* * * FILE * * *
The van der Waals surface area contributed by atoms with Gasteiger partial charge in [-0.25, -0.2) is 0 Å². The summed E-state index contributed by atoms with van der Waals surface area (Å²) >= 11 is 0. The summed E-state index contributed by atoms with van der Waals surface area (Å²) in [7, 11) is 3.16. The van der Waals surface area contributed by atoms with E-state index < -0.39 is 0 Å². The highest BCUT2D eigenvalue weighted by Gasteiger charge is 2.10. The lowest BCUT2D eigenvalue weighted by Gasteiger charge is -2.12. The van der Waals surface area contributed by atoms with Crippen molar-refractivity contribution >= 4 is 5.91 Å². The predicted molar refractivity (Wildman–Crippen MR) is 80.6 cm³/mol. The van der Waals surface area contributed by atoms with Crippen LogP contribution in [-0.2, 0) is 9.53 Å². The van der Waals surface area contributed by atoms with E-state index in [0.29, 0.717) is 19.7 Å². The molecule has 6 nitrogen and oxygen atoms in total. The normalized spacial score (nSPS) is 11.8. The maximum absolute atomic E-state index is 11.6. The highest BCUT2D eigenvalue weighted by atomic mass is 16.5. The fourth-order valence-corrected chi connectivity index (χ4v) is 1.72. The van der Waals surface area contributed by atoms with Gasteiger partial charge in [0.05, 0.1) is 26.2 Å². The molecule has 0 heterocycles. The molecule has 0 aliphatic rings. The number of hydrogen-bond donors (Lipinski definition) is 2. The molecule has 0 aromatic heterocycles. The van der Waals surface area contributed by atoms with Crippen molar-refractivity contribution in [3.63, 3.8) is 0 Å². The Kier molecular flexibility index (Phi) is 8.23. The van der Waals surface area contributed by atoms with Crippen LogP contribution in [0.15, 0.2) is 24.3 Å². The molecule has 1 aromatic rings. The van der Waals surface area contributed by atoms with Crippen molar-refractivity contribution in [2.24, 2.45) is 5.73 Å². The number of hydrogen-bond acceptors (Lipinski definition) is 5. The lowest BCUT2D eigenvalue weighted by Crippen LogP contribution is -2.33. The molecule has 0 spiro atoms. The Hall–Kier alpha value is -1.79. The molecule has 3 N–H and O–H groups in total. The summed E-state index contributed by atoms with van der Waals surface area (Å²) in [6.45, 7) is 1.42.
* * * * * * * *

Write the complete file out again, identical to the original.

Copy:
The van der Waals surface area contributed by atoms with Gasteiger partial charge in [-0.25, -0.2) is 0 Å². The summed E-state index contributed by atoms with van der Waals surface area (Å²) >= 11 is 0. The summed E-state index contributed by atoms with van der Waals surface area (Å²) in [7, 11) is 3.16. The van der Waals surface area contributed by atoms with E-state index < -0.39 is 0 Å². The highest BCUT2D eigenvalue weighted by Gasteiger charge is 2.10. The lowest BCUT2D eigenvalue weighted by Gasteiger charge is -2.12. The van der Waals surface area contributed by atoms with Crippen molar-refractivity contribution >= 4 is 5.91 Å². The predicted molar refractivity (Wildman–Crippen MR) is 80.6 cm³/mol. The van der Waals surface area contributed by atoms with Crippen LogP contribution in [-0.2, 0) is 9.53 Å². The van der Waals surface area contributed by atoms with E-state index in [0.29, 0.717) is 19.7 Å². The molecule has 6 nitrogen and oxygen atoms in total. The normalized spacial score (nSPS) is 11.8. The maximum absolute atomic E-state index is 11.6. The highest BCUT2D eigenvalue weighted by atomic mass is 16.5. The fourth-order valence-corrected chi connectivity index (χ4v) is 1.72. The van der Waals surface area contributed by atoms with Gasteiger partial charge in [0.05, 0.1) is 26.2 Å². The molecule has 0 heterocycles. The molecule has 0 aliphatic rings. The number of hydrogen-bond donors (Lipinski definition) is 2. The molecule has 0 aromatic heterocycles. The van der Waals surface area contributed by atoms with Crippen molar-refractivity contribution in [3.63, 3.8) is 0 Å². The Kier molecular flexibility index (Phi) is 8.23. The van der Waals surface area contributed by atoms with Crippen LogP contribution in [0.15, 0.2) is 24.3 Å². The molecule has 1 aromatic rings. The van der Waals surface area contributed by atoms with Crippen molar-refractivity contribution in [2.24, 2.45) is 5.73 Å². The number of hydrogen-bond acceptors (Lipinski definition) is 5. The lowest BCUT2D eigenvalue weighted by Crippen LogP contribution is -2.33. The molecule has 0 spiro atoms. The Hall–Kier alpha value is -1.79. The molecule has 3 N–H and O–H groups in total. The summed E-state index contributed by atoms with van der Waals surface area (Å²) in [6.45, 7) is 1.42.